The Malta Independent 20 June 2019, Thursday

Delia should request magisterial inquiry on all that was said about him over last two years - PM

Neil Camilleri Sunday, 24 March 2019, 12:15 Last update: about 4 months ago

While Adrian Delia has every right to ask for a police investigation into what he says are forged signatures, the Opposition should also request a magisterial inquiry into allegations levelled against him over the past two years, Prime Minister Joseph Muscat said on Sunday.

On Saturday, Delia said that he had asked the police commissioner to investigate documents on which his signature had been forged. He also asked the police to see what links exist between these documents and allegations that there exists and FIAU report concerning him, which was leaked to Times of Malta.

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The newspaper said a report by the Financial Intelligence Analysis Unit drafted in March 2018, concluded that sufficient information was available to conclude that Delia and his bank account in Jersey “may have been used for money laundering.”

Speaking in Marsascala, the PM said he would not go into the issue of the forged signatures. “My family and I know better than anyone what it feels like to face lies based on forged documents,” he said, in obvious reference to the Egrant saga.

Muscat asked, however, whether Delia’s “colleagues” who had tried to destabilise the country two years ago on the basis of these lies, would now do the same with regard to the Opposition Leader.

“Adrian Delia should not only request an investigation into these signatures but he should go to a magistrate, tomorrow, and request an investigation into all that has been said about him over the past two years.”

During the political event, Muscat also spoke about the turnaround at Air Malta and Enemalta, praising Tourism Minister Konrad Mizzi and the employees of these two entities.

While previous nationalist administrations had started dismantling Air Malta, this government changed old work practices and began to expand the airline’s operations.

“Our aim is to see the airline grow further, while at the same time increase routes operated by other airlines to and from Malta,” he said. “Our vision for Air Malta is for it to not only be the national airline but the Mediterranean airline. These will be the formations years of a new Air Malta.”

Muscat also referred to this week’s criticism, by the Opposition, about an NSO report that said Malta registered a deficit in the first two months of the year. He quipped that the accounts should be worked out at the end of the year while promising that the government would register a surplus in 2019 as well. At the same time, it would increase pensions and social services again.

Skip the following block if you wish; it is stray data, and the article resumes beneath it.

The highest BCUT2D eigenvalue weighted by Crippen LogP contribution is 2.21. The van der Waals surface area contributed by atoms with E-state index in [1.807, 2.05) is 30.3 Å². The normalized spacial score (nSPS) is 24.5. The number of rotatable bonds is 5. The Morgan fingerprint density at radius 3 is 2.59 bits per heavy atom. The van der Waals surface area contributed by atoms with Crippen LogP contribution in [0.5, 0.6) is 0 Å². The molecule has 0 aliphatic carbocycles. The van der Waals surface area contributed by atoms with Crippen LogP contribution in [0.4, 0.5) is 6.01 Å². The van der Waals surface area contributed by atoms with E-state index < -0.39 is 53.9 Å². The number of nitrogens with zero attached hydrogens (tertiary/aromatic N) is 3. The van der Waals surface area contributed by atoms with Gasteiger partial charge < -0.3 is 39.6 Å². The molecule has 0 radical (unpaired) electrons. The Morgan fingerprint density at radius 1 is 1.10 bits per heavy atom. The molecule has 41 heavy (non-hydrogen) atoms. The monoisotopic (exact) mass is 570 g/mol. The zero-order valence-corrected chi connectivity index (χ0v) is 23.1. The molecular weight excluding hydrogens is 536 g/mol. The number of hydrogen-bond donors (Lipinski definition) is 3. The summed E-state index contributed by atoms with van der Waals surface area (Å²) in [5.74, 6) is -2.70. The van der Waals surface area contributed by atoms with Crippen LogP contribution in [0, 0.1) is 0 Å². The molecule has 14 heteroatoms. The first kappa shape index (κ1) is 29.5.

He also said the deficit was due to the huge expenditure being made in capital investments.

“We were never afraid of change. Change is what unites and takes us forward. The moment we stop changing is the moment we start failing,” he said. “Previous administrations started disappointing the people when they started thinking that there was no need for change.”

Muscat said the government will embark on another historic change on Monday when it starts implementing a third of the Venice Commission’s recommendations, which include the separation of powers of the Attorney General.

“The laws we have now had passed the EU’s screening test when we joined. There was no objection back then by the European Commission either. The PN in government did nothing to change these laws. But we accept the fact that what was good ten years ago may need to change now. And we are making these changes within a hundred days of being given these recommendations.”

The PM also spoke about a recent report that placed Malta at the top of the list when it comes to equality.  “Over the years hundreds of men were elected to Parliament but only 27 were elected. Is this acceptable? In my book it is not - this is not equality.”

Muscat said the government’s proposals are not about quotas but rather about positive measures that will lead to more equality. “We will be hearing the usual conservative arguments coming from the same people,” he warned, “but I will be at the forefront of this struggle. This is not a question of votes but one that defines us as a country. Because we still do not have the equality that we deserve.” 

 

PN reaction

Reacting, the Nationalist Party said various international reports, including from the European Commission condemned the government’s lack of planning in various sectors.

This means that Joseph Muscat is not credible when he says that the government has created opportunities out of challenges. The government, the PN said, does not have any long-term plans and its economic model of increasing the population is creating a lot of difficulties for many sectors. The government has lost its social compass, it said.

Statistics showed that Malta was the only country where salaries are decreasing, thanks to cheap labour. Malta also has the highest inflation rate since 2017.

The EC, the PN said, had also highlighted the lack of will by the government to address the pensions issue. This at a time when one out of every five pensioners is living in poverty or at risk of poverty.

 

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